As far back as 2015, 6sqft reported that the Port Authority was considering fees for vehicles pulling up curbside to drop off or pick up passengers at New York City’s airports as a way to reduce the congestion that has worsened since services like Uber and Lyft have arrived. The city’s airports are among the only ones in the U.S. that don’t charge curbside access fees. Now the Daily News has obtained a Port Authority draft proposal outlining the proposed fees. Taxi and hired car passengers could be hit with a $4 charge for each trip in and out of Kennedy, LaGuardia and Newark airports as early as next year. The fee would be charged to the car operators and would presumably be passed to passengers
The idea is not getting a warm reception
6sqft recently shared analysis that 3,000 ridesharing vehicles could replace the city’s fleet of 13,587 taxis. And while this was more a comment on how carpooling can decrease congestion and emissions, it also points to a changing landscape for yellow cabs. In a piece this weekend, the Times looks at how taxis have fallen out of favor with New Yorkers since apps like Uber and Lyft came onto the scene; these vehicles now number more than 60,000. In 2010, for example, yellow cabs made an average of 463,701 trips, 27 percent more than the 336,737 trips this past November, which also resulted in a drop in fares from $5.17 million to $4.98 million. And just since 2014, the cost of a cab medallion was cut in less than half of its former $1.3 million price tag.
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If the city is looking to cut down on emissions and reduce traffic, here is some food for thought courtesy of folks over at MIT. Researchers at the Computer Science and Artificial Intelligence Lab (CSAIL) have determined that 3,000 ridesharing vehicles have the potential to do the same amount of work as NYC’s fleet of roughly 14,000 taxis—that is if New Yorkers are willing to use rideshare carpooling like Lyft Line and Uber POOL.
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Is the rise of car share services like Uber and Lyft making taxi drivers nicer? The Washington Post reports that according to research presented this week by the Technology Policy Institute’s Scott Wallsten, complaints are down in New York and Chicago, including those about general rudeness, busted A/C, and that bit about the credit card machine not working. The drop in complaints corresponds with the rise of availability of Uber and Lyft in those cities, they claim.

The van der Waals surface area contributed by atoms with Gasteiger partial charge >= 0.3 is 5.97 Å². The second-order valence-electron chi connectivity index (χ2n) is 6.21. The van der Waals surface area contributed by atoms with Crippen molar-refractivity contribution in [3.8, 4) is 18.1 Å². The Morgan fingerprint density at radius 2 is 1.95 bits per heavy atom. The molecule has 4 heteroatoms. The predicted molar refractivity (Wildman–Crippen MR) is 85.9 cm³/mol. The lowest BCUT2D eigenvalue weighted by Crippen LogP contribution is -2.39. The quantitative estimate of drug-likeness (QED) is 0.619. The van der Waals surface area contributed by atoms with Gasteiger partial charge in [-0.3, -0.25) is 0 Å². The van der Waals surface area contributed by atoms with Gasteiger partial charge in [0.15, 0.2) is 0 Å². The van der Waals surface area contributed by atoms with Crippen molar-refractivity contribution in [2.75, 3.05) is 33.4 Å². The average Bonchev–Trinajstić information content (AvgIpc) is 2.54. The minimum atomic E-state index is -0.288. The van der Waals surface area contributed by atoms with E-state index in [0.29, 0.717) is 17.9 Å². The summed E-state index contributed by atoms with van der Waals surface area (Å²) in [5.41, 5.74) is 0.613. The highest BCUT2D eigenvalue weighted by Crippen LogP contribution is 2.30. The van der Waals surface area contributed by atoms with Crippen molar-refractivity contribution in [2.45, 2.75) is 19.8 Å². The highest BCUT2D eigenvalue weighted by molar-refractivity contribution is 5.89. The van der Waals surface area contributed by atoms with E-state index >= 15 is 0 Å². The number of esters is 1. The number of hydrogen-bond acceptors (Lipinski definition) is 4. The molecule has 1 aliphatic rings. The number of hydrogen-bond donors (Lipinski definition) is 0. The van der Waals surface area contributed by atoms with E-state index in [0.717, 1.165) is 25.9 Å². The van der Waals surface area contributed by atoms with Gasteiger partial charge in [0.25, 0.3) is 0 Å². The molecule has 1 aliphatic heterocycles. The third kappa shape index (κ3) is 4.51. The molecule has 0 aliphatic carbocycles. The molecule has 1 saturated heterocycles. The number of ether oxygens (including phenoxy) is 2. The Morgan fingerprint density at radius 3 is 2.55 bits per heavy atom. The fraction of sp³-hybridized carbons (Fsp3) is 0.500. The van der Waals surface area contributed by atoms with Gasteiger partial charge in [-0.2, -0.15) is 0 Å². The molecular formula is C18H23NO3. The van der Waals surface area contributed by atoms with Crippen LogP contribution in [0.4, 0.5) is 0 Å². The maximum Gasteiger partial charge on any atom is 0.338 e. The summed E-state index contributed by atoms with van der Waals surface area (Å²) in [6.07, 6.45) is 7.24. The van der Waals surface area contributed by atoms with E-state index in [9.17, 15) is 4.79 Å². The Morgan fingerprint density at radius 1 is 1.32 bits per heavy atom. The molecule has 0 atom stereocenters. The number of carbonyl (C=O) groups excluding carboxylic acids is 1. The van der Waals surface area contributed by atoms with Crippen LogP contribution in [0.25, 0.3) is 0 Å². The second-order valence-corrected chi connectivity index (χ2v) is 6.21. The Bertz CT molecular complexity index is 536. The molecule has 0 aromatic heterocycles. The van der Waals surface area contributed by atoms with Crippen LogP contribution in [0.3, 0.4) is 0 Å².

What are New Yorkers complaining about less
That’s 183,333,333 trips a year; 15,277,777 a month; and roughly 510,000 a day. And it likely took software developer Todd W. Schneider a long time to put all of that data into this stunning map of taxi pickups and drop offs over the past six years. Green boro taxis are represented in their signature color and traditional yellow cabs in white, with brighter areas representing more taxi activity. As Gothamist first noted, “Yellow cab pickups are concentrated south of Central Park in Manhattan, while drop offs spread north and east into Brooklyn, Queens and the Bronx; drop off and pickup activity snakes like a glowworm from Manhattan to the airports: along the Van Wyck Expressway to JFK, and by 278 and 495 to La Guardia.”
Using the TLC’s public data, Schneider also created charts and maps that show taxi travel compared with uber rides; weekend destinations of bridge-and-tunnelers; a late-night taxi index; how weather affects taxi trips; weekday drop-offs at Goldman Sachs and Citigroup; airport traffic; cash versus credit card payments; and the dramatic increase in North Williamsburg taxi activity.
Get a look at the data here